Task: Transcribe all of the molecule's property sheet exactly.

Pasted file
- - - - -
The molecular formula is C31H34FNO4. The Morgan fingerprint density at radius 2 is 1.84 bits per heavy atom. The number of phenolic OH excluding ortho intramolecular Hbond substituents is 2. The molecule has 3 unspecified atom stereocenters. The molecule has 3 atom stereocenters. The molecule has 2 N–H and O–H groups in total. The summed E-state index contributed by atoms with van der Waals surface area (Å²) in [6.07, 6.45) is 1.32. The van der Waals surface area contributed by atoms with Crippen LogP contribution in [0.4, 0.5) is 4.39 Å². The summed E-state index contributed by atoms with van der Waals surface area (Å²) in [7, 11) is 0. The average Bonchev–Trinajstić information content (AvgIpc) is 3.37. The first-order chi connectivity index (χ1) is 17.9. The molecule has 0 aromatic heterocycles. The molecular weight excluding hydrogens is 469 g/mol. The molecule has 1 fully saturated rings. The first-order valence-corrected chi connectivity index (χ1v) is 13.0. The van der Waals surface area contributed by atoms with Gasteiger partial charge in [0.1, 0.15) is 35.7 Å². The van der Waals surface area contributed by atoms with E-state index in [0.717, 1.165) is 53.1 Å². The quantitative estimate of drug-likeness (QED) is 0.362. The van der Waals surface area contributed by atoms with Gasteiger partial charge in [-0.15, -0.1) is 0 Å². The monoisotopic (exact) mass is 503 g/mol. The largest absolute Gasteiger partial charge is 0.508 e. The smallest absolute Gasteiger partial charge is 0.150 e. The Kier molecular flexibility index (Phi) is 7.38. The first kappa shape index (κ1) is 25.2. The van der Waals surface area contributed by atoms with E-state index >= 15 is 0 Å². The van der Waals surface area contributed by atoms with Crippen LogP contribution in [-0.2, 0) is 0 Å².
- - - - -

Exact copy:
The molecular formula is C31H34FNO4. The Morgan fingerprint density at radius 2 is 1.84 bits per heavy atom. The number of phenolic OH excluding ortho intramolecular Hbond substituents is 2. The molecule has 3 unspecified atom stereocenters. The molecule has 3 atom stereocenters. The molecule has 2 N–H and O–H groups in total. The summed E-state index contributed by atoms with van der Waals surface area (Å²) in [6.07, 6.45) is 1.32. The van der Waals surface area contributed by atoms with Crippen LogP contribution in [0.4, 0.5) is 4.39 Å². The summed E-state index contributed by atoms with van der Waals surface area (Å²) in [7, 11) is 0. The average Bonchev–Trinajstić information content (AvgIpc) is 3.37. The first-order chi connectivity index (χ1) is 17.9. The molecule has 0 aromatic heterocycles. The molecular weight excluding hydrogens is 469 g/mol. The molecule has 1 fully saturated rings. The first-order valence-corrected chi connectivity index (χ1v) is 13.0. The van der Waals surface area contributed by atoms with Gasteiger partial charge in [0.1, 0.15) is 35.7 Å². The van der Waals surface area contributed by atoms with E-state index in [0.717, 1.165) is 53.1 Å². The quantitative estimate of drug-likeness (QED) is 0.362. The van der Waals surface area contributed by atoms with Gasteiger partial charge in [-0.15, -0.1) is 0 Å². The monoisotopic (exact) mass is 503 g/mol. The largest absolute Gasteiger partial charge is 0.508 e. The smallest absolute Gasteiger partial charge is 0.150 e. The Kier molecular flexibility index (Phi) is 7.38. The first kappa shape index (κ1) is 25.2. The van der Waals surface area contributed by atoms with E-state index >= 15 is 0 Å². The van der Waals surface area contributed by atoms with Crippen LogP contribution in [-0.2, 0) is 0 Å².